Unrequited slacker shuffle

It was the “last” recorded song from The Dismemberment Plan for many years, if you care all that much about album sequencing, the sendoff tune that punctuated a weird/dazzling career on the vanguard of fringey post-punk math rock. “Ellen and Ben.” It’s a relationship parable, I think, or rather a story about a relationship *as viewed from* the outside looking in, a position rigged with misconceptions and unspoken misunderstandings. I’ve probably listened to this song a thousand times, decoding signals in the layered synth notes that move us from one verse to the next: the slides, the blurps, the quirky noises and gentle backdrop melodies that help build the narrative tension (I mean, the narrator is in love with Ellen, that much is obvious, and so what we’re witnessing essentially is an unrequited interpersonal story dredged in memory, the sort of thing that can’t be easily remediated through the present, can’t be wrung out for anything overtly meaningful).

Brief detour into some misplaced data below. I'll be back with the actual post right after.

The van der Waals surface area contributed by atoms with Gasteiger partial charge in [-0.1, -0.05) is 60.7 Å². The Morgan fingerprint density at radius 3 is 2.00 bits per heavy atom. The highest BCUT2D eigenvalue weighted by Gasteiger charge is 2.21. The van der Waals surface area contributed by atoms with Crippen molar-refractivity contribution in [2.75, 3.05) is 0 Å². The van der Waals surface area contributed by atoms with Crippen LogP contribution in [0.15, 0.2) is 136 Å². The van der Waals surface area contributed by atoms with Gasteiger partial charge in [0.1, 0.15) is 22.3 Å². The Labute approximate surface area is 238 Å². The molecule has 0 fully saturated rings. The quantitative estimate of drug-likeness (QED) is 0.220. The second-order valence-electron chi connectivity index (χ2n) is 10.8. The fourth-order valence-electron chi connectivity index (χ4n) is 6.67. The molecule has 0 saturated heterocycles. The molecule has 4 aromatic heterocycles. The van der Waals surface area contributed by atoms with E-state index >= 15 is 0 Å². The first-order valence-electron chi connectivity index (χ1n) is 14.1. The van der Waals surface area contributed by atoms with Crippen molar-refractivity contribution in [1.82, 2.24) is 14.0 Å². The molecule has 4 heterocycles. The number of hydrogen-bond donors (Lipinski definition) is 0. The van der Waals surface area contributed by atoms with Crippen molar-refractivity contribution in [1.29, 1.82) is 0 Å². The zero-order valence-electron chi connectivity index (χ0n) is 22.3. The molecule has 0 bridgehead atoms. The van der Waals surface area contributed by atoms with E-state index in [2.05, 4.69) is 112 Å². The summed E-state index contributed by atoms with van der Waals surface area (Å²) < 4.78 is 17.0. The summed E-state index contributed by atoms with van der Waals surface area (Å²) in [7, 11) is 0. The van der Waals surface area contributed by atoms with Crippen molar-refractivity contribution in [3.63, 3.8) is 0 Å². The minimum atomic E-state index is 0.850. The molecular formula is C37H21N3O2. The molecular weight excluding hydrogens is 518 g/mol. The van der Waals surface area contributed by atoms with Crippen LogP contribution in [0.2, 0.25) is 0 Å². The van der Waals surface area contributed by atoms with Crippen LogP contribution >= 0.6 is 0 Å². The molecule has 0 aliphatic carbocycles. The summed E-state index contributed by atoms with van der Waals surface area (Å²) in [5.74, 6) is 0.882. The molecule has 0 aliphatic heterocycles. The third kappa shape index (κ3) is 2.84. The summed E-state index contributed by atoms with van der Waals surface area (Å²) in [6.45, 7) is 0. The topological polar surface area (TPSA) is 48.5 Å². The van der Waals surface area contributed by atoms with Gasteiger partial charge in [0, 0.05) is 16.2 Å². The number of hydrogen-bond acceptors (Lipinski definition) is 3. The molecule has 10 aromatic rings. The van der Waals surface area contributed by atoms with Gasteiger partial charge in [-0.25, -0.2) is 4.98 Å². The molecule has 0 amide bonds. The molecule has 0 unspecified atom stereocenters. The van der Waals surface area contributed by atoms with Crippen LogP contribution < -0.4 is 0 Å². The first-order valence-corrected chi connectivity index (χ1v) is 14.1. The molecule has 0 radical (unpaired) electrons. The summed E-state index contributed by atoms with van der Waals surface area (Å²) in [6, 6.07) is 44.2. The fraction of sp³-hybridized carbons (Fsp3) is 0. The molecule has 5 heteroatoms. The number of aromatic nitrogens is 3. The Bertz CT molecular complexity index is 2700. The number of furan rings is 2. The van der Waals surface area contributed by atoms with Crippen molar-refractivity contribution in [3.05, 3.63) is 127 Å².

All of this makes the final verse as powerful as it is. It’s a laid-back, fuck-all salutation, a slacker shuffle pointed toward the near future. “You know I would love a surprise.”

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